Create your own personal sound system with a coat hanger and a string, producing musical sounds that only you can hear
- Cut two lengths of string, each about two feet (0.6 m) long.
- Tie one end of each string to a different side of the metal hanger, as pictured above.
- Wind the free end of one string around your index finger a few times. Wind the other string around the index finger on your other hand.
- Allow your assembly to swing freely from your two fingers.
Place your index fingers (with hanger assembly attached) gently on the small flap of skin just in front of your ears, closing off the ear canal without putting your fingers into your ears. Swing the hanger so that it bangs lightly against something hard, like the edge of a desk or a door frame, and then let the hanger hang free. As the hanger vibrates, you should hear the resulting sound ring through the strings like chimes.
To go further, try using different materials and see how well they work. Instead of using a metal hanger, for instance, try a cooling/baking rack or a pair of metal salad tongs.
Although most of the sounds we hear are transmitted through the air, air is not the only carrier of sound waves—nor is it the best. A ticking clock can be heard through the air if you’re close enough, but put your ear to the table with the clock on it and the ticking will sound much louder.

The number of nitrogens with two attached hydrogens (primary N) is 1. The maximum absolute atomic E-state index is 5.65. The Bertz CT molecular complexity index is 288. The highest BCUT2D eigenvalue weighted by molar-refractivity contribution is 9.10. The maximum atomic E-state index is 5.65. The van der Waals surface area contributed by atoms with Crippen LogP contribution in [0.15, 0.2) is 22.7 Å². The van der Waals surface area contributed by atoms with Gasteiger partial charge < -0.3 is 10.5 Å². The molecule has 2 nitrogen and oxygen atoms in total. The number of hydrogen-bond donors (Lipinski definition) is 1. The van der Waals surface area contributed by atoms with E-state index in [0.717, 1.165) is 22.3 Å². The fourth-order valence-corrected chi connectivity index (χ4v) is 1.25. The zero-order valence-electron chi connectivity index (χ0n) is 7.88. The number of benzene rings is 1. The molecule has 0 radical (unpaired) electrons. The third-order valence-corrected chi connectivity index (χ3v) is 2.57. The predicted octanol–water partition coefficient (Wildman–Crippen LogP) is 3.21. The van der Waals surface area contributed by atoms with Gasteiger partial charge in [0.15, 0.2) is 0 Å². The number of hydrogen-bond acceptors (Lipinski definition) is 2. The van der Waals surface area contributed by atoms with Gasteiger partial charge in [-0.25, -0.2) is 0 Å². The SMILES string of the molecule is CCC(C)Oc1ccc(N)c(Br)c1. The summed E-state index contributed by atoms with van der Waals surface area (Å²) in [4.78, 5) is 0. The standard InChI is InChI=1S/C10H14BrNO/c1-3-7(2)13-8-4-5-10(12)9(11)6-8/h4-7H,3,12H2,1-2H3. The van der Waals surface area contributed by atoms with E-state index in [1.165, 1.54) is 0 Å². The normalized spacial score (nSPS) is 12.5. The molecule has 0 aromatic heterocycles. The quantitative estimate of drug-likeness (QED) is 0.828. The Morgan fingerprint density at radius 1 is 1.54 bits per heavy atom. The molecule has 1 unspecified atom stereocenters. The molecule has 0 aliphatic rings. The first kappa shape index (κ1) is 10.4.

When something vibrates, the strength of the vibration and the length of time the vibrations continue can vary quite a bit, depending on the materials involved. Hit a piece of wood with a stick and the sound lasts for just an instant. Hit a metal gong with the same stick, and the sound may continue for many seconds. Water is another good transmitter of sound.
Why the difference? In some materials, the molecules are tightly packed together; in other materials, the molecules are more loosely arranged. How close the molecules are to one another can affect how easily they can bump into each other to start a vibration moving along.
When you hit the coat hanger against another object, it starts vibrating. The vibrations in the metal travel through the string and into your fingers. The vibration is transferred to your head through solid objects, not air. Compare the sound of the coat hanger swinging into a chair or desk without holding the string against your ears. The sound is much duller. This demonstrates how the same vibration sounds differently when it travels through different materials.
Sound is an organized motion. Heat is a random motion. Some materials, including lead, rapidly turn sound into heat. Others, such as quartz crystal, very slowly turn sound into heat.
This Science Snack is part of a collection that highlights Black artists, scientists, inventors, and thinkers whose work aids or expands our understanding of the phenomena explored in the Snack.
Source: Sonavi Labs
Dr. James West (1931–present), pictured above, is an inventor and acoustician. In 1962, Dr. West studied acoustics, and co-invented the foil electret microphone. Ninety percent of all microphones produced use this technology, which has improved performance, acoustical integrity, and affordability. He has over 250 patents, and many awards, including the National Medal of Technology and Innovation, and membership in the Inventors Hall of Fame. In this Science Snack, you explore acoustics by observing how sound travels in different materials.